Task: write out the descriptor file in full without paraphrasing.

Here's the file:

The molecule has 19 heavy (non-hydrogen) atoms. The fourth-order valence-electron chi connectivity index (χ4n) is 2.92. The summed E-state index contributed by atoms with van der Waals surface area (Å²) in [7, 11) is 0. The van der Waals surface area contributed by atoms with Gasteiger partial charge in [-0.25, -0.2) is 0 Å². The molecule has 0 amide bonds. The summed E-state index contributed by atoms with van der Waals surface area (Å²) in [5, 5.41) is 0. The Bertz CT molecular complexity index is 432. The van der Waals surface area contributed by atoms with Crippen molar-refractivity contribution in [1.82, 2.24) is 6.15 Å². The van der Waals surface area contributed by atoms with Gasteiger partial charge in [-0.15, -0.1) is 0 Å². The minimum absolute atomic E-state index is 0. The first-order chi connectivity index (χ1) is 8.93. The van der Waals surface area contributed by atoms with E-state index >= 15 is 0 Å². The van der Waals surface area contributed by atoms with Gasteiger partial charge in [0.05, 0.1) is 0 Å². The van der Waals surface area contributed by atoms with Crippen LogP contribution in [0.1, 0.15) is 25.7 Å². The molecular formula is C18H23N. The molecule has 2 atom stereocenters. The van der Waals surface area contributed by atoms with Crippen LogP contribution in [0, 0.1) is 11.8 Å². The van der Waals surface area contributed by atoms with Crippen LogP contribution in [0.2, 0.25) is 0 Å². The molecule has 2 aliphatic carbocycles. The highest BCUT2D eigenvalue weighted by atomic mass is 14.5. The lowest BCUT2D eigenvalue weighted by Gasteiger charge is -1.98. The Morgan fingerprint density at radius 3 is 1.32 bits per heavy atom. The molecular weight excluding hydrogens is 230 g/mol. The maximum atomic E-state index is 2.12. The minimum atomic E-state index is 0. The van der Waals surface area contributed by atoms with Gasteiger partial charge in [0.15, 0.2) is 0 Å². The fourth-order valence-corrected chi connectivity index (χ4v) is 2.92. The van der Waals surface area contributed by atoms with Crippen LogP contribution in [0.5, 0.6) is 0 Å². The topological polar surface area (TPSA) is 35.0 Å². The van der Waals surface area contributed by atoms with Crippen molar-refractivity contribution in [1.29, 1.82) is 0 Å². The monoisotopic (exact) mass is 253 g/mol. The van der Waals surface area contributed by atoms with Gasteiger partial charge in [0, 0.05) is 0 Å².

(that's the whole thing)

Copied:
The molecule has 19 heavy (non-hydrogen) atoms. The fourth-order valence-electron chi connectivity index (χ4n) is 2.92. The summed E-state index contributed by atoms with van der Waals surface area (Å²) in [7, 11) is 0. The van der Waals surface area contributed by atoms with Gasteiger partial charge in [-0.25, -0.2) is 0 Å². The molecule has 0 amide bonds. The summed E-state index contributed by atoms with van der Waals surface area (Å²) in [5, 5.41) is 0. The Bertz CT molecular complexity index is 432. The van der Waals surface area contributed by atoms with Crippen molar-refractivity contribution in [1.82, 2.24) is 6.15 Å². The van der Waals surface area contributed by atoms with Gasteiger partial charge in [-0.15, -0.1) is 0 Å². The minimum absolute atomic E-state index is 0. The first-order chi connectivity index (χ1) is 8.93. The van der Waals surface area contributed by atoms with E-state index >= 15 is 0 Å². The van der Waals surface area contributed by atoms with Gasteiger partial charge in [0.05, 0.1) is 0 Å². The van der Waals surface area contributed by atoms with Crippen LogP contribution in [0.1, 0.15) is 25.7 Å². The molecular formula is C18H23N. The molecule has 2 atom stereocenters. The van der Waals surface area contributed by atoms with Crippen LogP contribution in [0, 0.1) is 11.8 Å². The van der Waals surface area contributed by atoms with Crippen LogP contribution in [0.2, 0.25) is 0 Å². The molecule has 2 aliphatic carbocycles. The highest BCUT2D eigenvalue weighted by atomic mass is 14.5. The lowest BCUT2D eigenvalue weighted by Gasteiger charge is -1.98. The Morgan fingerprint density at radius 3 is 1.32 bits per heavy atom. The molecular weight excluding hydrogens is 230 g/mol. The maximum atomic E-state index is 2.12. The minimum atomic E-state index is 0. The van der Waals surface area contributed by atoms with Gasteiger partial charge in [0.15, 0.2) is 0 Å². The fourth-order valence-corrected chi connectivity index (χ4v) is 2.92. The van der Waals surface area contributed by atoms with Crippen LogP contribution in [0.5, 0.6) is 0 Å². The topological polar surface area (TPSA) is 35.0 Å². The van der Waals surface area contributed by atoms with Crippen molar-refractivity contribution in [1.29, 1.82) is 0 Å². The monoisotopic (exact) mass is 253 g/mol. The van der Waals surface area contributed by atoms with Gasteiger partial charge in [0, 0.05) is 0 Å².